MCKINZIE: Mr. Ambassador, did anyone speculate about the future political environment and how that might effect the operation of the plans you were in the process of devising? I am vaguely aware that there were people in the Civilian Production Administration who believed that the WPB had worked so well during the war, that the problems of the first years of peace were going to be equally critical, and that there ought to be the same kind of orchestration during the coming peace that there had been during the war. Yet, as it turned out, the political climate of the country simply made that kind of thing unacceptable. Were there any discussions of that kind of thing?
GORDON: Well, there was a little bit. We got much
involved in my last few months on the job -- after the Japanese surrendered -- with housing. Wilson Wyatt had been brought in by President Truman as the Housing Expediter, and veterans' housing was one of the big policy objectives. We knew there was a tremendous backlog of unfulfilled demand for housing. We and the OPA were concerned about prices, and we wanted to have some sort of preference scheme for veterans. We in the CPA knew more about priority and preference schemes than anybody else in Washington. So, we worked very closely with Wilson Wyatt in trying to devise some scheme that would get the maximum number of houses built and would give veterans preferential access to any new housing. That was one of the big cases where we tried to maintain controls and we did on paper have a control scheme. When I went back to Harvard in February of '46, I maintained a consulting relationship with both the Civilian Production Administration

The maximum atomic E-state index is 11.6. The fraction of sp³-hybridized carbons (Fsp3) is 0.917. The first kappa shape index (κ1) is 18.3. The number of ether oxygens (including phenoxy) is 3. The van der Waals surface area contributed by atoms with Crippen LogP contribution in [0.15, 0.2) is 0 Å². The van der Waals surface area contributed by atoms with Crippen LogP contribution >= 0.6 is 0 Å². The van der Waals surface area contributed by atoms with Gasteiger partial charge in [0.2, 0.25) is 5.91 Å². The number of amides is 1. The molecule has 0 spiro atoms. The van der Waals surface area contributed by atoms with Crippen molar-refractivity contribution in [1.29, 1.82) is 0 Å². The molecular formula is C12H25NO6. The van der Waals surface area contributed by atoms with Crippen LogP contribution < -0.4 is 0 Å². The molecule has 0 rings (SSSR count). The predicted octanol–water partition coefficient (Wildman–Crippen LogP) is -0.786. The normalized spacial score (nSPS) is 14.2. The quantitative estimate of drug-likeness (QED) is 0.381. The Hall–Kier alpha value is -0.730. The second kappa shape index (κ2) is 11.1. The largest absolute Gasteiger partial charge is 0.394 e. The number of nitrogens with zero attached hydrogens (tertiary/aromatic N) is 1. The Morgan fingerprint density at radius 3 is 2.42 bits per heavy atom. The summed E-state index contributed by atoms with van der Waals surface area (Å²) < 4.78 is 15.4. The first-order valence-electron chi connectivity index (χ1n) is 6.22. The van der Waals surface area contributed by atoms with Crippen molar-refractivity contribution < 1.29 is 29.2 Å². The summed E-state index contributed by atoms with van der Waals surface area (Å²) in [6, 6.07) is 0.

and the Housing Expediter, under agreement between Jack Small, who was the administrator of the CPA, and Wilson Wyatt, to help in trying to make this scheme work. I came down for three days every other week for the rest of that spring and summer. In fact, I was in Wilson Wyattts house on election night '46 when we read the returns and realized that any kind of direct economic controls had passed their political day. The time had become ripe for decontrol regardless of the effects.
So, the whole effort, including price control, was washed up very soon thereafter. But in '46, at least at my level -- the upper middle level in the hierarchy -- we were really not thinking much about political climate. We were discussing pros and cons of policies more as technocrats -- what would work, or what would not work.
We were concerned about political climate in the sense that we realized in peacetime you couldn't get voluntary cooperation for a lot of things. But this sense of being totally fed up with controls of all kinds -- which was the governing emotion in the congressional elections in '46 we did not anticipate; I mean the "Had Enough?" theme which the Republican Party used very effectively in those elections.
Indeed we were singularly apolitical. I suppose that most of the top people in the War Production Board itself and in the CPA were Republicans, since they came from the business community. I didn't regard myself as much in politics on either side in Massachusetts, where I thought both local parties were terrible and still think so. I had always registered as an Independent, but I was a New Dealer and leaned toward the Democratic Party moderately. But the whole four years that I spent in the War Production